An editorial / By Dale McFeatters
Scripps Howard News Service
January 23, 2006
And maybe there's something to that 24-hour perfect storm of moodiness. We have days for everything else, why not designate the fourth Monday in January as Blue Monday, a day to be dedicated to moping and self-pity, comforted only by the thought that - if Dr. Cliff Arnall of Cardiff University is right - things have gotten as bad they're going to get for the year and will begin taking a turn for the better on Tuesday.
Artist Tab, The Calgary Sun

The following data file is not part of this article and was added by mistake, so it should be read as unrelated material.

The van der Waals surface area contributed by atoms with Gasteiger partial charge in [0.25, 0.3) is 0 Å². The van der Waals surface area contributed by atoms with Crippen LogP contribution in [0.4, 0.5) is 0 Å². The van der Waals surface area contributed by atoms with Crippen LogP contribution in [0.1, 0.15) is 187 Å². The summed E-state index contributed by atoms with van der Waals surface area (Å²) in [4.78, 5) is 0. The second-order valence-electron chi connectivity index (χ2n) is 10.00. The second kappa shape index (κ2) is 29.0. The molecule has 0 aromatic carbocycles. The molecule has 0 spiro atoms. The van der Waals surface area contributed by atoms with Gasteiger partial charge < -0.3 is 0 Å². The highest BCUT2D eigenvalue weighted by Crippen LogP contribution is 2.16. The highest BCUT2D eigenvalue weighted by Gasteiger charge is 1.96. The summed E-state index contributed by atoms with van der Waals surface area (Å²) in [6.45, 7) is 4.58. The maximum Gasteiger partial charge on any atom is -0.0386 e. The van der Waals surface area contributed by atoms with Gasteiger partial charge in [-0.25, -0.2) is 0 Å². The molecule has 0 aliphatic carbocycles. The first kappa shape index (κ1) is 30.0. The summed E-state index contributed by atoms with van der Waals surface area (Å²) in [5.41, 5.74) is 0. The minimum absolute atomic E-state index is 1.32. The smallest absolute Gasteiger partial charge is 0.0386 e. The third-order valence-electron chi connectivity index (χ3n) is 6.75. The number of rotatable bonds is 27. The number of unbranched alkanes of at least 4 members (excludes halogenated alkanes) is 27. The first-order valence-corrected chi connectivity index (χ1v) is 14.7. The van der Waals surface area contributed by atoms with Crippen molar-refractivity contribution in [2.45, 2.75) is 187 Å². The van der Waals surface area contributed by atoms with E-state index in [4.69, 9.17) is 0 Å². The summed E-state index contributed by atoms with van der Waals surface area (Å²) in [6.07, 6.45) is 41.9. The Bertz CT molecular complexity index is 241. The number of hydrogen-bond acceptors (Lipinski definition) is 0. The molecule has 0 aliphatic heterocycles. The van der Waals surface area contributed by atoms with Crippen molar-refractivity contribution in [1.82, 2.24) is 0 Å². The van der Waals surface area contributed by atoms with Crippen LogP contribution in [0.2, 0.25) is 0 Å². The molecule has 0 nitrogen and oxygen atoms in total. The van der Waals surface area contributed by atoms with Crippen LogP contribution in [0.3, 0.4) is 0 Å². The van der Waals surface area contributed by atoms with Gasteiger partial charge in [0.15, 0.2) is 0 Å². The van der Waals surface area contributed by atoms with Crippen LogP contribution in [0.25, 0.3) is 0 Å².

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The drawback to that melancholy observance is that the large army of shrinks, diet gurus, fitness nuts and TV morning show guests - among them Dr. Arnall himself - dedicated to bucking people up will ruin Blue Monday for the rest of us. He says we can snap ourselves out of our funk by resolving to change our behavior "such as giving up smoking, eating better, exercising more and getting that new job." Oh thanks, doctor. We would have never thought of any of that on our own.
The Evening Standard, where this ran, chimed in with a brightener of its own saying how people can "make themselves happier by clearing their debts, paying off their mortgage and achieving financial security."
We'll get right on that one and check back with you next Blue Monday.
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